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WikiProject Journalism (Rated Start-class)
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I'm reworking this:

Journalese is, according to a typical dictionary definition, a derogatory term for a superficial, cliché-ridden and sensationalist style of writing regarded as typical of newspapers.

In a self-reflective, self-critical mood, the journalist Joe Grimm argued that journalese is "neither clichés nor jargon: Journalese is the peculiar language that newspapers have evolved for talking to readers. We write journalese out of habit, sometimes from misguided training, and to sound urgent, authoritative and, well, journalistic. But it doesn't do any of that."

The typical characteristics of journalese are:

the search for, and use of, synonyms -- not just to avoid repetition -- even if they are hardly ever used in ordinary speech unusual lexical choice including euphemisms, hyphenated words, and neologisms the use of ellipsis, particularly in headlines one-sentence paragraphs (which, by general consent, are to be avoided in essay-type texts) A special form of journalese is headlinese ("Mad Cow Talks in Washington", "Red Tape Holds Up New Bridge", "Mounting Problems for Young Couples", "Hospital Sued by Seven Foot Doctors" etc.).

Maurreen 09:49, 19 Sep 2004 (UTC)
Okay, but why did you remove so much of the information? <KF> 15:10, Dec 11, 2004 (UTC)
Say what you want about this article, but it's probably one of the funnier article in the Wikipedia. Happy Thanksgiving, assholes! PeteJayhawk 00:42, 24 November 2006 (UTC)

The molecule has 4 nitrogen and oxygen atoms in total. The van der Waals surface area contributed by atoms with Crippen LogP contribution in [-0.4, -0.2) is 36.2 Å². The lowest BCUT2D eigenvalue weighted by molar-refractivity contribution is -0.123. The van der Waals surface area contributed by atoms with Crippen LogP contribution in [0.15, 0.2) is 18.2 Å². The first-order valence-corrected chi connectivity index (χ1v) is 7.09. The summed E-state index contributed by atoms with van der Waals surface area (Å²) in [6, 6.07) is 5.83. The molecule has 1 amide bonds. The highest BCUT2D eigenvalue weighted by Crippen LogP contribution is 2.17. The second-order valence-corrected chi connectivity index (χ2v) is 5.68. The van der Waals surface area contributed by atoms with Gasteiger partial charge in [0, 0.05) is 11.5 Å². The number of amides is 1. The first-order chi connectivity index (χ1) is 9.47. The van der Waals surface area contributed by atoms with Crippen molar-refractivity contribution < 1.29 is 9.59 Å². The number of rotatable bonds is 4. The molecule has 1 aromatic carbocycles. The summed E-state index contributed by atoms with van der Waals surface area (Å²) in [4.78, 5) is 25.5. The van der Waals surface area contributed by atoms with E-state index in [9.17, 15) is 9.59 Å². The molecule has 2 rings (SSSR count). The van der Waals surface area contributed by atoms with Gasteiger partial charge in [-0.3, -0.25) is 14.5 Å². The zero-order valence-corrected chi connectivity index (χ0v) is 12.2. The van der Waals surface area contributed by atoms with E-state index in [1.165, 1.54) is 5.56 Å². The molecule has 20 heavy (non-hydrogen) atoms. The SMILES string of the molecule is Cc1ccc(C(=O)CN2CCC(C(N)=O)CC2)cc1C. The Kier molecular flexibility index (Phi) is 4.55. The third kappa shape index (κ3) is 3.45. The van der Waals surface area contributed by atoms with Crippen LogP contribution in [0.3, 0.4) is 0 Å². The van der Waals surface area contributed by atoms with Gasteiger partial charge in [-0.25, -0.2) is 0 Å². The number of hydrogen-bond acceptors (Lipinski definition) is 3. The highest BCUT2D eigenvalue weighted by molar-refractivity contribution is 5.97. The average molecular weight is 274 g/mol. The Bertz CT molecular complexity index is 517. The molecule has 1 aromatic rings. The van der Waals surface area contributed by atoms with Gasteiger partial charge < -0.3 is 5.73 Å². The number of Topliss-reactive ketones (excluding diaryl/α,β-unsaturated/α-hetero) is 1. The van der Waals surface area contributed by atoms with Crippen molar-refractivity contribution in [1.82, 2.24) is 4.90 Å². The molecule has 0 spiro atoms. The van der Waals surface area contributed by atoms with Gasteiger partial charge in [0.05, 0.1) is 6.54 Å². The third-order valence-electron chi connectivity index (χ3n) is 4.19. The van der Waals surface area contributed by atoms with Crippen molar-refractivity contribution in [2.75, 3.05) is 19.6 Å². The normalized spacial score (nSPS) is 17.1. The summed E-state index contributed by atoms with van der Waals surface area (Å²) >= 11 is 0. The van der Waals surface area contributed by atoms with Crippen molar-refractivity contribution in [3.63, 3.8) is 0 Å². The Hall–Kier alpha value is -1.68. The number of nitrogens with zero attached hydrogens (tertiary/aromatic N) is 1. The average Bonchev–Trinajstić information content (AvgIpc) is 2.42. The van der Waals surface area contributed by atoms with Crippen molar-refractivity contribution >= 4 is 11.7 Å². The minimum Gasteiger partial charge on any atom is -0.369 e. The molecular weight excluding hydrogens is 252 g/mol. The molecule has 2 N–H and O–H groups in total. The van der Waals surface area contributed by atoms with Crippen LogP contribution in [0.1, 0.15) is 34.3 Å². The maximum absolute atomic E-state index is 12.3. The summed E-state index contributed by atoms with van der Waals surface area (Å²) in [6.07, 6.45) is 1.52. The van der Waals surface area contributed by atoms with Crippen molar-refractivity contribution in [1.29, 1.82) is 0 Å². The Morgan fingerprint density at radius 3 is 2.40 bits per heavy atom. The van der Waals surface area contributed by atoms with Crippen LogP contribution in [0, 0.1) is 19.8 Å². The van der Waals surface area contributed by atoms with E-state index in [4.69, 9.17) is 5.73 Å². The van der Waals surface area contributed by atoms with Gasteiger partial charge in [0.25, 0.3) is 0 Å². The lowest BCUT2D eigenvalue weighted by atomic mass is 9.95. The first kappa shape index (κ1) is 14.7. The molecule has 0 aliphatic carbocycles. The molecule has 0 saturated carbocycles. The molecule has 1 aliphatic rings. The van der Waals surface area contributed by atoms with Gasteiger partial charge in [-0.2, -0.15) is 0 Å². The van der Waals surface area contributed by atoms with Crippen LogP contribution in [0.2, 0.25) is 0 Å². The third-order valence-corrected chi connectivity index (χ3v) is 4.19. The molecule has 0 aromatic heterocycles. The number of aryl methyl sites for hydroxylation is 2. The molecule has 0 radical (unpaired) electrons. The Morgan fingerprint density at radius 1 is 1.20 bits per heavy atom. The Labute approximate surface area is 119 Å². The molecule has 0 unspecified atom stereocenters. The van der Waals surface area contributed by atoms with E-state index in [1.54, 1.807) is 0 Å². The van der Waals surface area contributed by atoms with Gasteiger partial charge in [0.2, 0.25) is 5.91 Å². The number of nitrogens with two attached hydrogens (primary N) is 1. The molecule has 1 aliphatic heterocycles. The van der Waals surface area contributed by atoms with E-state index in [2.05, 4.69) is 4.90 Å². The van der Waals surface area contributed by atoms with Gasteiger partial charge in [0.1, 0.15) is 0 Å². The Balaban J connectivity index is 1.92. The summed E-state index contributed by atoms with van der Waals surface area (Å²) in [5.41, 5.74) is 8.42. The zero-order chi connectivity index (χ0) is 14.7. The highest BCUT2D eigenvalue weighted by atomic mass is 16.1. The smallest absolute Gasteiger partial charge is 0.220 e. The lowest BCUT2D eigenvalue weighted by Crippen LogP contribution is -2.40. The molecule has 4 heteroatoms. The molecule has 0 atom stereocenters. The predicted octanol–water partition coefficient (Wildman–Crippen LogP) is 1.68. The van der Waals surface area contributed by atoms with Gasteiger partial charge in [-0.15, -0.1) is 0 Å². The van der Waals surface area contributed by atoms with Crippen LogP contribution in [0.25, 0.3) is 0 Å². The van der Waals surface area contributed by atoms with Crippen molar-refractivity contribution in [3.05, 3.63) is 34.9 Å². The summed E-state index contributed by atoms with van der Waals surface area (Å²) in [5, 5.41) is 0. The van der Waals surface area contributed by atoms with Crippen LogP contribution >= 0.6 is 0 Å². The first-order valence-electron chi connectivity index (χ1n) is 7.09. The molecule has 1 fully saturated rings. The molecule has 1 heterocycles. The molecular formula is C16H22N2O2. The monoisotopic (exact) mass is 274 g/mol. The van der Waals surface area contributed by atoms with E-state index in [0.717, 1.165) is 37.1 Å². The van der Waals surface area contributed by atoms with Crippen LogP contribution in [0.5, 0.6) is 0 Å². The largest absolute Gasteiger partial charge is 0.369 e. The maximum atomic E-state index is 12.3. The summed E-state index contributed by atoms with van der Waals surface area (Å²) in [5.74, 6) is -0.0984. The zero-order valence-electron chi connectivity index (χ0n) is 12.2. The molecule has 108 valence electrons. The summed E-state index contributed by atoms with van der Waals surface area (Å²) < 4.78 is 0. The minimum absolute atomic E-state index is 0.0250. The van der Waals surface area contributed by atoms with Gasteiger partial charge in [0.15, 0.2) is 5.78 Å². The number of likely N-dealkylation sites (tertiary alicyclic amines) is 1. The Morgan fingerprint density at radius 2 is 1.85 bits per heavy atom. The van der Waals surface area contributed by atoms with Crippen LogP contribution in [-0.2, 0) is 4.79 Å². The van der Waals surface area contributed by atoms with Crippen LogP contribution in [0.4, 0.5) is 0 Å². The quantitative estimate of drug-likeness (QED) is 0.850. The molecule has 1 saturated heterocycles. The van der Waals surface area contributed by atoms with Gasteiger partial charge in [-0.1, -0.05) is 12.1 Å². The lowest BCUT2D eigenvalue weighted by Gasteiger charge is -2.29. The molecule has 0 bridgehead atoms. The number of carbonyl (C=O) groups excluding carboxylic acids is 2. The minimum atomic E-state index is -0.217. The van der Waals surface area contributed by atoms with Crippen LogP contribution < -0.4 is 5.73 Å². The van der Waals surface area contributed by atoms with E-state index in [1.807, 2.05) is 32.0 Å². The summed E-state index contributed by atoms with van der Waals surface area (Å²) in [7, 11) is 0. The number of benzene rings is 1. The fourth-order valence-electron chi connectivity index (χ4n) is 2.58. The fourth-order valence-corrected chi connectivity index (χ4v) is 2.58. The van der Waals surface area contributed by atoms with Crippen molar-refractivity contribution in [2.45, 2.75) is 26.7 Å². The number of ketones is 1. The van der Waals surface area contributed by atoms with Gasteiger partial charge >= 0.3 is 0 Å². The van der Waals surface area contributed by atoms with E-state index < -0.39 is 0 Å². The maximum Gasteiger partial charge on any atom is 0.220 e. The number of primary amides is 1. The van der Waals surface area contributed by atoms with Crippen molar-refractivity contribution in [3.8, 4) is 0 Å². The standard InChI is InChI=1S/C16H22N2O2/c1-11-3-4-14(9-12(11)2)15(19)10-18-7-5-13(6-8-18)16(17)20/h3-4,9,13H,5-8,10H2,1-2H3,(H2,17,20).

2007-02-7 Automated pywikipediabot message[edit]

--CopyToWiktionaryBot 04:40, 7 February 2007 (UTC)

A new example[edit]

I see often a glaring example of what I think is journalese in Wikipedia: the use of "saw" to avoid use the past tense:

"The 1990s saw an increase in crime...." instead of the simpler "Crime increased in the 1990s...."

I propose to add this to the list. Any objections? Ground Zero | t 10:14, 14 July 2009 (UTC)

Isn't "saw" past tense? (talk) 17:58, 4 May 2011 (UTC)
True enough. I guess what I mean is that some people follow journalists who use "saw" instead of using the past tense of the active verb in the sentence. In this case, using "saw" avoids having to form the past tense of "increase". Using the past tense of "increase" is simpler and clearer than using an unrelated verb "to see" and turning "increase" into a noun. Ground Zero | t 01:03, 30 August 2011 (UTC)


This and headlinese are basically the same subject. A merge makes sense here. Chris Cunningham (not at work) - talk 12:12, 19 July 2010 (UTC)

Oppose -- In English, newspaper headlines are highly linguistically restricted and structured as compared to ordinary journalistic prose, so they're really not the same... AnonMoos (talk) 18:56, 21 March 2011 (UTC)